The GM minivans were often derided by journalists and the public for the long front-end snout and sloppy handling.
1995 Honda Odyssey
In 1995 Honda introduced the Odyssey, based on the Honda Accord platform, with swing-out doors and roll-down second-row windows. The big innovation was a rear-seat that folded into the floor. Honda was inspired by the station-wagons in the U.S. that had a third-row of seats that folded away into the floor, and had the children who typically sat back there facing rearward. In the Odyssey, passengers sat front-facing.
Honda is credited with popularizing the fold-away third row in the minivan category. Chrysler would later one-up Honda by having both the second row and third row of seats fold away into the floor so that the seats did not have to removed and stored when not in use.
MSRP: $28,675 - $44,025
Fuel Economy: 18 mpg city, 27 mpg highway
Today, the fourth-generation Odyssey ranks among the three best-selling vehicles in segment. The car competes directly with some of the premium options available on the Sienna Limited, offering a 12-speaker system on its Touring Elite model, voice-controlled GPS, a 16.2-inch split-screen DVD player and an HDMI input, as well as a small “cool box” for keeping beverages cold.
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Dodge Grand Caravan
MSRP: $19,995 - $29,995
Fuel Economy: 17 mpg city, 25 mpg highway
The Grand Caravan's most important feature, both from a usability stand-point and competitive stand-point, is that it is available with Stow'n Go seats. The second and third row seats can be folded into the floor. No more fumbling to release and remove awkward heavy seats and then trying to find a suitable place to store them.
A 3.6-liter V6 sends power through a six-speed automatic transmission to the front wheels. All trims come equipped with a tilt and telescoping steering column, remote keyless entry and a tire pressure monitor. Standard safety features include traction control, stability control and antilock brakes with brake assist.
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Chrysler Town & Country
MSRP: $30,620 - $41,145
Fuel Economy: 17 mpg city, 25 mpg highway
After inventing the minivan as we know it in the early 1980s, Chrysler was the first to attempt to add luxury to the segment in the late 1980s. It introduced the Town & Country in 1989 as a complement to its lineup that already included the Caravan and Plymouth Voyager.
The first T&C offered leather seats, door trim paneling, rear air conditioning, all of which raised the bar at the time. But perhaps the T&C’s biggest breakthrough came midway through its fourth generation car with the introduction of Stow ‘N Go seating, second and third row seats that folded into the floor with ease. It had one-upped everyone else on the crucial fold-away seating innovation.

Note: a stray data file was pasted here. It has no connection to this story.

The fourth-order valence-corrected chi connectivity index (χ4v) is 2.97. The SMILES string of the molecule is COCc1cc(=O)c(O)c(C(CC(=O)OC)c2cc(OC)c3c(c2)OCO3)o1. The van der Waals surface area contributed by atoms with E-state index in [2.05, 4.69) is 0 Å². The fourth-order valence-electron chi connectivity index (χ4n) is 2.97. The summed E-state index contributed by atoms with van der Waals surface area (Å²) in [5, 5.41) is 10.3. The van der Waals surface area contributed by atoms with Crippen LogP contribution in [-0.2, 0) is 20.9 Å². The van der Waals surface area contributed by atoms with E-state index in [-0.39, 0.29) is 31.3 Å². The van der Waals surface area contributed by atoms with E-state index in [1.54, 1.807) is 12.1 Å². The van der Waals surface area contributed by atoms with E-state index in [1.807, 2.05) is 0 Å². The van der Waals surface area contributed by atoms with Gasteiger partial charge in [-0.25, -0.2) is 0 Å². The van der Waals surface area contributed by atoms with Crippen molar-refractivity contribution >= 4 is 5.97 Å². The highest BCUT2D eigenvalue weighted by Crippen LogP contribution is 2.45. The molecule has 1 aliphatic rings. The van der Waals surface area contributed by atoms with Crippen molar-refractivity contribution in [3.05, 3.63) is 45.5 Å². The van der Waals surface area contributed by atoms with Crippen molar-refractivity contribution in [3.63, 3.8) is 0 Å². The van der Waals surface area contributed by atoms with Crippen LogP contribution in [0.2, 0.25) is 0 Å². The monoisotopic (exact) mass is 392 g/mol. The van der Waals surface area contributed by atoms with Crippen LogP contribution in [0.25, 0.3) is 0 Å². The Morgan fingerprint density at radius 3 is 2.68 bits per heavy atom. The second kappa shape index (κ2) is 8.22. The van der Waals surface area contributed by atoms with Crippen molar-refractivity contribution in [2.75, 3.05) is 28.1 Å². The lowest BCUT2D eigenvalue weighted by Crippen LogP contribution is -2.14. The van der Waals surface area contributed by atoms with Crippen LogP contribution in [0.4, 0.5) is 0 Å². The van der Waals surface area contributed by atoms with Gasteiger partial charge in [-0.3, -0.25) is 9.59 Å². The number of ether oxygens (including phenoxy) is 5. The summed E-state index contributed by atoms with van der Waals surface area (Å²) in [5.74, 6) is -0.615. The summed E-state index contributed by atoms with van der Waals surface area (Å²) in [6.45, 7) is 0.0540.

In 2011, the Town & Country received a mid-cycle makeover that included revised styling, a standard 3.6-liter V6 engine and upgraded suspension.Research the Chrysler Town & Country.
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MSRP: $26,585 - $41,475
Fuel Economy: 18 mpg city, 25 mpg highway
If Volkswagen pioneered the rough sketch of the minivan and Chrysler officially invented it, then it’s probably Toyota that has polished it best. Despite the catastrophic problems that beset Toyota last year from its massive recall, the Sienna claimed best-selling honors in its segment. Chrysler and Dodge combined led in minivan sales, but Sienna was the top selling single brand in the category.
Earlier this year, J.D. Power named Sienna the most-dependable minivan.
Toyota believes the minivan market will expand by 30 percent within the next few years, and its Limited model's lounge seating comes replete with ottomans and provides a more comfortable ride than competitors. The widescreen monitors don’t hurt either. And the Sienna’s SE model gives drivers who want a more engaging ride an option, one that might just help them forget they’re actually driving a minivan.
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MSRP: $25,990 - $42,640
Fuel Economy: 19 mpg city, 25 mpg highway
"While minivans remain one of the most maligned symbols of adulthood, where some see them as a surrendering of youth and fun, Nissan sees the minivan as a celebration of family life," says Al Castignetti, vice president of Nissan North America.
In celebrating that, Nissan has come up with a vehicle that stands out among the family-oriented segment – a "fluid sculpture" body to the Quest, which was most recently overhauled in 2011. Depending on your perspective, it's a bold step in the right direction or a little too much of a breakaway from type.
Starting at $27,750, it can be more expensive than some of its competitors and it offers less flexibility in seat arrangements. Still, it's got a 3.5-liter, V6 engine with 260 horsepower and 240 pound-feet of torque available.
With all the engine and fuel economy specs in line with its competition, the Quest gives drivers concerned with exterior appearance a chance to stand out from the minivan pack.